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FAFSA Changes May Still Confuse Same-Sex Families

Kelsey Sheehy

Children of same-sex couples can soon include both moms - or both dads - when they apply for federal financial aid.

Starting with the 2014-2015 school year, the Free Application for Federal Student Aid will ask college students to provide financial information from "Parent 1 (father/mother/stepparent)" and "Parent 2 (father/mother/stepparent)" and allow students to list parents as "unmarried and living together."

Currently the form asks separately, "How much did your father/stepfather earn?" and "How much did your mother/stepmother earn?" and applicants are limited to classifying their parents as married/remarried, single, widowed or divorced or separated.

The new form also applies to children of heterosexual couples who cohabitate, but have not tied the knot. These changes create "an inclusive form that reflects the diversity of American families," Arne Duncan, U.S. Secretary of Education, said in a statement announcing the changes on April 29.

[Get FAFSA tips for nontraditional students.]

While the changes reflect what the word "family" means for a broader group of students, they don't eliminate financial aid confusion for sons and daughters of same-sex couples.

"This FAFSA change will not be wrinkle-free for same-sex couples," Nancy Polikoff, a professor at American University's Washington College of Law, wrote in a recent blog post. Polikoff specializes in lesbian and gay family law.

Same-sex couples can legally marry in 12 states and the District of Columbia, but the Defense of Marriage Act means those marriages are not recognized at the federal level. That in turn means their children will need to check the "unmarried and living together" box despite the parents being legally married.

Changes to the financial aid form could cause financial headaches for affected families, too.

The Department of Education uses income from the student and their legal parents to estimate how much money they can put toward the applicant's education. This figure is known as the expected family contribution, or simply EFC, in financial aid lingo.

If the parents are married, both incomes are counted. If they aren't, only one parent's income is counted on the 2013-2014 version of the FAFSA. Reporting both incomes in same-sex households will up the amount a family is expected to contribute in most cases, reducing the student's eligibility for need-based aid such as Pell Grants , according to the Department of Education.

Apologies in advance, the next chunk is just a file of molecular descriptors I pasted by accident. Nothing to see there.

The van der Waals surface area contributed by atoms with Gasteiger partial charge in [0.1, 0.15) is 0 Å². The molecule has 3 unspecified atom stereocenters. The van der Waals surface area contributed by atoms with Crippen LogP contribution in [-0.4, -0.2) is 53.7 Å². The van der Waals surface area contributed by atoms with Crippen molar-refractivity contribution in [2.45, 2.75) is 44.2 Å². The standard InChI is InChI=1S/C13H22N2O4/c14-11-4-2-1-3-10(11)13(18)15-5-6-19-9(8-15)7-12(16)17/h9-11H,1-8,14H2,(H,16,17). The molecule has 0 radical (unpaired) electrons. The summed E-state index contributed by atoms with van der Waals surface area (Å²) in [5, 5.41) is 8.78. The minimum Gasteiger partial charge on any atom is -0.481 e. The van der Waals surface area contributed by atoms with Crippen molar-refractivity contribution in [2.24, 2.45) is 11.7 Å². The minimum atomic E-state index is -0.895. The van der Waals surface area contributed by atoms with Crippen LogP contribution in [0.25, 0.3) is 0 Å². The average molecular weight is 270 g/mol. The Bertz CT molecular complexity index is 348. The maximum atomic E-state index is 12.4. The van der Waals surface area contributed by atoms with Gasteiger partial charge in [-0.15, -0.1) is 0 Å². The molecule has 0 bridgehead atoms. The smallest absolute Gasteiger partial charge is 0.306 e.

[Learn how to pay less for your college degree.]

That's a risk these families are willing to take to move closer to equal footing, says Janson Wu, a staff attorney with the Gay & Lesbian Advocates & Defenders, a legal organization based in Boston.

"They're simply asking to be treated the same as all families," he says. "That is what is fair and right."

The Department of Education also needs to clarify how it defines legal parents, pointed out Polikoff, the AU law professor, who wrote the book "Beyond (Straight and Gay) Marriage: Valuing All Families Under the Law."

"I'm guessing the DOE thinks that if a lesbian couple is married or in a civil union or comprehensive domestic partnership, then both are parents. But how about the couple who lives in Virginia, where there is no relationship recognition, but married in DC? Will DOE count them both as parents?" she wrote.

"I mean, really, those of us with deep expertise in this area of law sometimes cannot be sure if someone is a child's legal parent. It's unrealistic to think that individual parents will always know this."

[Find financial aid resources for first-gen students.]

Only 18 states allow second-parent adoptions, which enable one party of a same-sex couple to adopt the partner's child, making them both legal parents. In states such as Iowa, where gay marriage is legal, adoption isn't a guaranteed option, so a student's parents could be legally married, but not legally parents.

That means, despite the FAFSA changes, some students may still have to choose which parent to include on the application, says Wu.

"It is an open and disturbing question that goes beyond the FAFSA form," Wu says. "When [students] live in a state that won't recognize their legal relationship with both their parents, they're put in a very vulnerable position."

Beyond confusion, the process can also take an emotional toll, Wu says.

"Imagine if you're a child who has two lesbian mothers and you have to pick one of them to place on your FAFSA form. What an awful position to have to place a child in."

Still, advocates for the gay and lesbian community say the changes are positive.

"We certainly think it's a step in the right direction," says Brian Moulton, legal director at Human Rights Campaign, a national advocacy organization. "When someone's looking at a form that says just 'mother' and 'father,' that on its face does not acknowledge the fact that there are same-sex couples raising children together."

Students such as Jeremy Goldstein, a recent Binghamton University--SUNY graduate with two moms, agrees.

"I think the change is relevant to today's society," Goldstein told the school's student newspaper on May 3. "Especially given the fact that Rhode Island just made same sex marriage legal."

Legislators in Minnesota have since voted to legalize gay marriage as well.

Students and parents can weigh in on the FAFSA changes. The new form is available online, and the Department of Education is soliciting feedback until July 5.

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